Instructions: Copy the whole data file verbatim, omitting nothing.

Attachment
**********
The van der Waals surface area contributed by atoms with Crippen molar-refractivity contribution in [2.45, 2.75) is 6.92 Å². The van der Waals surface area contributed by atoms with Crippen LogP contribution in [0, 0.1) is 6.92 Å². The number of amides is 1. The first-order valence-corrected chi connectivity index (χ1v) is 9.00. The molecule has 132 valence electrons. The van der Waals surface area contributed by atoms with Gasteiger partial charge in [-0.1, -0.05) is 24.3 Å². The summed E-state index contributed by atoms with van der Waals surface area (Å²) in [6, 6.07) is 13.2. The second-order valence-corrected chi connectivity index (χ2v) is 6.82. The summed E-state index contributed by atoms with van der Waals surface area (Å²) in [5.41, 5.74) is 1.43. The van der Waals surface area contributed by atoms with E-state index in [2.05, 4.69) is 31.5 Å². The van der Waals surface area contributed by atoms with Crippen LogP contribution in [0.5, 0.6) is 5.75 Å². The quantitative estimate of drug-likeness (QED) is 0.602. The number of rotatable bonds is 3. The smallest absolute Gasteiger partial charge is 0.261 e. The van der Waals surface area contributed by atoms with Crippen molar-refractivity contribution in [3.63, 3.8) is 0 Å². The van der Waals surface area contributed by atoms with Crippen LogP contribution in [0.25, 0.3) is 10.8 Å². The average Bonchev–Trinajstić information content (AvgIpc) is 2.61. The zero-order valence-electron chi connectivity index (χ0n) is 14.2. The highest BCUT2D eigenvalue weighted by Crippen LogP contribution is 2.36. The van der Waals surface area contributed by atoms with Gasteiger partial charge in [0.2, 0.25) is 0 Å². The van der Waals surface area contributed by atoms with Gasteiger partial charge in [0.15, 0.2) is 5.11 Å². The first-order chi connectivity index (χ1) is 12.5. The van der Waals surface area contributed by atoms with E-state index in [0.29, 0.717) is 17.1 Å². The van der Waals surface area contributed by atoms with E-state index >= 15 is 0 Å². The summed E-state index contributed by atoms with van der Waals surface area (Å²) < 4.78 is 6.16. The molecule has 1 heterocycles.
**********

The van der Waals surface area contributed by atoms with Crippen molar-refractivity contribution in [2.45, 2.75) is 6.92 Å². The van der Waals surface area contributed by atoms with Crippen LogP contribution in [0, 0.1) is 6.92 Å². The number of amides is 1. The first-order valence-corrected chi connectivity index (χ1v) is 9.00. The molecule has 132 valence electrons. The van der Waals surface area contributed by atoms with Gasteiger partial charge in [-0.1, -0.05) is 24.3 Å². The summed E-state index contributed by atoms with van der Waals surface area (Å²) in [6, 6.07) is 13.2. The second-order valence-corrected chi connectivity index (χ2v) is 6.82. The summed E-state index contributed by atoms with van der Waals surface area (Å²) in [5.41, 5.74) is 1.43. The van der Waals surface area contributed by atoms with E-state index in [2.05, 4.69) is 31.5 Å². The van der Waals surface area contributed by atoms with Crippen LogP contribution in [0.5, 0.6) is 5.75 Å². The quantitative estimate of drug-likeness (QED) is 0.602. The number of rotatable bonds is 3. The smallest absolute Gasteiger partial charge is 0.261 e. The van der Waals surface area contributed by atoms with Crippen molar-refractivity contribution in [3.63, 3.8) is 0 Å². The van der Waals surface area contributed by atoms with Crippen LogP contribution in [0.25, 0.3) is 10.8 Å². The average Bonchev–Trinajstić information content (AvgIpc) is 2.61. The zero-order valence-electron chi connectivity index (χ0n) is 14.2. The highest BCUT2D eigenvalue weighted by Crippen LogP contribution is 2.36. The van der Waals surface area contributed by atoms with Gasteiger partial charge in [0.2, 0.25) is 0 Å². The van der Waals surface area contributed by atoms with Gasteiger partial charge in [0.15, 0.2) is 5.11 Å². The first-order chi connectivity index (χ1) is 12.5. The van der Waals surface area contributed by atoms with E-state index in [0.29, 0.717) is 17.1 Å². The van der Waals surface area contributed by atoms with E-state index >= 15 is 0 Å². The summed E-state index contributed by atoms with van der Waals surface area (Å²) < 4.78 is 6.16. The molecule has 1 heterocycles.